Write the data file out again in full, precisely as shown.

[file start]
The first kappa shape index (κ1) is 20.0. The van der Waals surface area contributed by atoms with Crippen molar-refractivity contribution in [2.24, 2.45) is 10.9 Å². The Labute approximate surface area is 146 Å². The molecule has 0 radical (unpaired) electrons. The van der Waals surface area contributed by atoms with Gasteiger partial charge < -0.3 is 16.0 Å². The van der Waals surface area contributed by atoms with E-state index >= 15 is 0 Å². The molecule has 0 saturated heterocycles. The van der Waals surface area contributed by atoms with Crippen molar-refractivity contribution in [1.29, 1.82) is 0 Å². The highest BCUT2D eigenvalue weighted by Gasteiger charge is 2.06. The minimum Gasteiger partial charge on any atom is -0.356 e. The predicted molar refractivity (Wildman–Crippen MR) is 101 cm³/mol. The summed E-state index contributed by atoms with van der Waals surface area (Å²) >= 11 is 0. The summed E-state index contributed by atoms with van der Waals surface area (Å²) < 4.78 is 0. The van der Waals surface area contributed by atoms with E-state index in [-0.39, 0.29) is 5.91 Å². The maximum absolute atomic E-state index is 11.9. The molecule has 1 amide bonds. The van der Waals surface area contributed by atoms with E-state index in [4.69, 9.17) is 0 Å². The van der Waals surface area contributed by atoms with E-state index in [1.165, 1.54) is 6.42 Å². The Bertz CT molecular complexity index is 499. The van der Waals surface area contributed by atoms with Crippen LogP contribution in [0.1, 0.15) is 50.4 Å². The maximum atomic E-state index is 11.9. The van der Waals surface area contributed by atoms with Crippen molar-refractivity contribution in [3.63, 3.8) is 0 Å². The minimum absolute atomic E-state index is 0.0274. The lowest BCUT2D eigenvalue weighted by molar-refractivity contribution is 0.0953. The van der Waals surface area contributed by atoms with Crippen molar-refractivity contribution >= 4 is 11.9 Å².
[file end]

The first kappa shape index (κ1) is 20.0. The van der Waals surface area contributed by atoms with Crippen molar-refractivity contribution in [2.24, 2.45) is 10.9 Å². The Labute approximate surface area is 146 Å². The molecule has 0 radical (unpaired) electrons. The van der Waals surface area contributed by atoms with Gasteiger partial charge < -0.3 is 16.0 Å². The van der Waals surface area contributed by atoms with E-state index >= 15 is 0 Å². The molecule has 0 saturated heterocycles. The van der Waals surface area contributed by atoms with Crippen molar-refractivity contribution in [1.29, 1.82) is 0 Å². The highest BCUT2D eigenvalue weighted by Gasteiger charge is 2.06. The minimum Gasteiger partial charge on any atom is -0.356 e. The predicted molar refractivity (Wildman–Crippen MR) is 101 cm³/mol. The summed E-state index contributed by atoms with van der Waals surface area (Å²) >= 11 is 0. The summed E-state index contributed by atoms with van der Waals surface area (Å²) < 4.78 is 0. The van der Waals surface area contributed by atoms with E-state index in [-0.39, 0.29) is 5.91 Å². The maximum absolute atomic E-state index is 11.9. The molecule has 1 amide bonds. The van der Waals surface area contributed by atoms with E-state index in [4.69, 9.17) is 0 Å². The van der Waals surface area contributed by atoms with E-state index in [1.165, 1.54) is 6.42 Å². The Bertz CT molecular complexity index is 499. The van der Waals surface area contributed by atoms with Crippen LogP contribution in [0.1, 0.15) is 50.4 Å². The maximum atomic E-state index is 11.9. The van der Waals surface area contributed by atoms with Crippen molar-refractivity contribution in [3.63, 3.8) is 0 Å². The minimum absolute atomic E-state index is 0.0274. The lowest BCUT2D eigenvalue weighted by molar-refractivity contribution is 0.0953. The van der Waals surface area contributed by atoms with Crippen molar-refractivity contribution >= 4 is 11.9 Å².